By Sgt. Eric Keenan, Defense Media Activity
MARINE CORPS BASE QUANTICO, Va. --
Employees of the Defense Advanced Research Projects Agency and Boston Dynamics
trained Marines from the Marine Corps Warfighting Lab how to operate “Spot,” a
quadruped prototype robot, at Marine Corps Base Quantico, Va., Sept. 16, 2015.
Spot is a 160-pound, electrically powered, hydraulically
actuated robot designed by Boston Dynamics.
“We want to continue to experiment with quadruped technology
and find ways that this can be employed to enhance the Marine Corps warfighting
capabilties,” said Capt. James Pineiro, the branch head for Marine Corps
All week the Marines with the lab
tested Spot’s abilities on different terrains including hills, woodlands and
even in urban terrain.
“I think a robot like Spot has tons of opportunities
[Marines] could use it for, like scouting or load carriage,” said Ben Swilling,
a roboticist with Boston Dynamics.
During a military operation in urban terrain drill, Spot
went into the building before the Marines simulating peaking around corners and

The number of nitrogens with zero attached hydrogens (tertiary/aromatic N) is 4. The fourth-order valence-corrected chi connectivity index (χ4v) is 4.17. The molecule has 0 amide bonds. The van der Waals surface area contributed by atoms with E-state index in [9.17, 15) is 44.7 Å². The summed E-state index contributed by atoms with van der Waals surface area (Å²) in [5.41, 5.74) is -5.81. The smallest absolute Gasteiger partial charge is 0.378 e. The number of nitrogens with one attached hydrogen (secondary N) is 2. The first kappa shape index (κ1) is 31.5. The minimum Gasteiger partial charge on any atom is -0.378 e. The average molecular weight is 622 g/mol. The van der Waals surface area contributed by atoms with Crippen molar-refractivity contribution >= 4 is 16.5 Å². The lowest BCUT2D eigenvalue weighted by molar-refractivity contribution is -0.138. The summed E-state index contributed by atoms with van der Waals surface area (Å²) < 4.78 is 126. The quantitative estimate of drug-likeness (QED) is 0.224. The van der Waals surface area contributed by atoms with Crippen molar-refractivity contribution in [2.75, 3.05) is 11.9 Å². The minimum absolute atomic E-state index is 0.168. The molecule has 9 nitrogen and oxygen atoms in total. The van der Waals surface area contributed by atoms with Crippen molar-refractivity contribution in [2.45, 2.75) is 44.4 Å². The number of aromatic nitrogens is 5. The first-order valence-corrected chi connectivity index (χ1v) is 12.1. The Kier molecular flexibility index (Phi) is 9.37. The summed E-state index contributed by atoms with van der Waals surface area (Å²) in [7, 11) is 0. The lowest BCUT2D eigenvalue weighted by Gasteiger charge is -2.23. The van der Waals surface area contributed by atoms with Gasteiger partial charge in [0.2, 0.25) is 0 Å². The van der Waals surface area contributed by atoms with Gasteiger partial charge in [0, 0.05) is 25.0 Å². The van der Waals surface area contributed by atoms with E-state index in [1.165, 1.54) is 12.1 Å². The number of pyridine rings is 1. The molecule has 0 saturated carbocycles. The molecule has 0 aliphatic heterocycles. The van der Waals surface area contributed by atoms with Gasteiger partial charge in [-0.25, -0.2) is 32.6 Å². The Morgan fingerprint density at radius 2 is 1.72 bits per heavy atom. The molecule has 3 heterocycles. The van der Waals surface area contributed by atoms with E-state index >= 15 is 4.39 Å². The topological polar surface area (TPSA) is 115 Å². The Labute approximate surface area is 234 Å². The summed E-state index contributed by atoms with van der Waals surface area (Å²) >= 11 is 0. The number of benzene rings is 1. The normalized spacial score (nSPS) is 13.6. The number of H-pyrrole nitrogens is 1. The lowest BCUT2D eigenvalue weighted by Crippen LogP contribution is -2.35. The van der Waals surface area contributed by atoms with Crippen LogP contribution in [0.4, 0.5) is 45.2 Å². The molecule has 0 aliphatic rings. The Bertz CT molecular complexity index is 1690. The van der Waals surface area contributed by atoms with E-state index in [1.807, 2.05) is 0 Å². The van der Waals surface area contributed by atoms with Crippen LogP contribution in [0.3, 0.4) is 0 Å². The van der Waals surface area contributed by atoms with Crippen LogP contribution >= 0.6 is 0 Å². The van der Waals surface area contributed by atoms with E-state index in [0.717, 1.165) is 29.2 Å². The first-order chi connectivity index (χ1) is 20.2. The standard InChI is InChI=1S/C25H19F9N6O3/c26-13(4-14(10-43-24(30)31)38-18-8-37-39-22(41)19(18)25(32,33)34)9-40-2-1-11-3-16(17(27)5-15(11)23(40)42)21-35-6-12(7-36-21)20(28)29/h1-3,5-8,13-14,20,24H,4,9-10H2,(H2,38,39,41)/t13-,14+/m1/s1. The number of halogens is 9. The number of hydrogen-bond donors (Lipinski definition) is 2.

looking for enemies and possible threats.
“The Marines have been very receptive to the new technology,
embrace it and come up with new ideas we couldn’t even dream up,” said Pineiro.
An operator uses a radio link from a laptop computer and a
video game controller to operate Spot from as far as 500 meters.
“It’s actually very easy to operate the robots,” said
Swilling. “We have had people as young as four run the robot around.”
Spot isn’t the first of its kind. It has a few predecessors
such as the much larger and heavier LS3 and “BigDog.” Spot is leaner, quieter
and much more agile making it more efficient.
“Spot is great and has exceeded the metrics that we’ve
provided,” said Pineiro. “We see it as a great potential for the future
While Spot is not intended to be operational, the Marine
Corps Warfighting Lab is evaluating the uses of other robotics in the future.
“We continue to invest in research and development of
robotics and autonomy to find ways to reduce threat to Marines and enhance our
capability at the same time,” said Pineiro.
Further evaluation and development of robotics in the Marine
Corps could help save lives and lighten the load for Marines in the future.
“Robots can’t get shot and they can’t die,” said Swilling.
“If you need to send someone into danger’s way, you don’t want anyone to get